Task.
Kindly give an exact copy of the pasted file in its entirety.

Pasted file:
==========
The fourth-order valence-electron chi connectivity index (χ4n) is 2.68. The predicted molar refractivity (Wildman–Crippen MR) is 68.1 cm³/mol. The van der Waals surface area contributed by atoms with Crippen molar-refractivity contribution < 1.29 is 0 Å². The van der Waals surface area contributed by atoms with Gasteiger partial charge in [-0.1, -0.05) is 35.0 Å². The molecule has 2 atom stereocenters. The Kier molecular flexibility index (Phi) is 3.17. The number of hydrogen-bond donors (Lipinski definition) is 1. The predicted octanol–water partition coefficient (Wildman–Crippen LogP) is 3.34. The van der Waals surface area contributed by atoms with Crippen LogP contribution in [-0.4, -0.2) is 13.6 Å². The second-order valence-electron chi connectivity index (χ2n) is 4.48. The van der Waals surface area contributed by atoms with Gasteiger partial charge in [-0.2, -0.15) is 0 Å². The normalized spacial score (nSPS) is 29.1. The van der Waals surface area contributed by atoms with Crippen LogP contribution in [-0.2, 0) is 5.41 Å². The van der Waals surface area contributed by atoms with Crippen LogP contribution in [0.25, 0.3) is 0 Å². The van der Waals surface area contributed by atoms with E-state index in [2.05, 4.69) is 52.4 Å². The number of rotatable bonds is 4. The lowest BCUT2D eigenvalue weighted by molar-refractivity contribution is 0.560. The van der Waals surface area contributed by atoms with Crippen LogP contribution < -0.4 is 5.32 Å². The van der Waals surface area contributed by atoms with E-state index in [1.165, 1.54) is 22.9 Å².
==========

The fourth-order valence-electron chi connectivity index (χ4n) is 2.68. The predicted molar refractivity (Wildman–Crippen MR) is 68.1 cm³/mol. The van der Waals surface area contributed by atoms with Crippen molar-refractivity contribution < 1.29 is 0 Å². The van der Waals surface area contributed by atoms with Gasteiger partial charge in [-0.1, -0.05) is 35.0 Å². The molecule has 2 atom stereocenters. The Kier molecular flexibility index (Phi) is 3.17. The number of hydrogen-bond donors (Lipinski definition) is 1. The predicted octanol–water partition coefficient (Wildman–Crippen LogP) is 3.34. The van der Waals surface area contributed by atoms with Crippen LogP contribution in [-0.4, -0.2) is 13.6 Å². The second-order valence-electron chi connectivity index (χ2n) is 4.48. The van der Waals surface area contributed by atoms with Gasteiger partial charge in [-0.2, -0.15) is 0 Å². The normalized spacial score (nSPS) is 29.1. The van der Waals surface area contributed by atoms with Crippen LogP contribution in [-0.2, 0) is 5.41 Å². The van der Waals surface area contributed by atoms with Crippen LogP contribution in [0.25, 0.3) is 0 Å². The van der Waals surface area contributed by atoms with E-state index in [2.05, 4.69) is 52.4 Å². The number of rotatable bonds is 4. The lowest BCUT2D eigenvalue weighted by molar-refractivity contribution is 0.560. The van der Waals surface area contributed by atoms with Crippen LogP contribution < -0.4 is 5.32 Å². The van der Waals surface area contributed by atoms with E-state index in [1.165, 1.54) is 22.9 Å².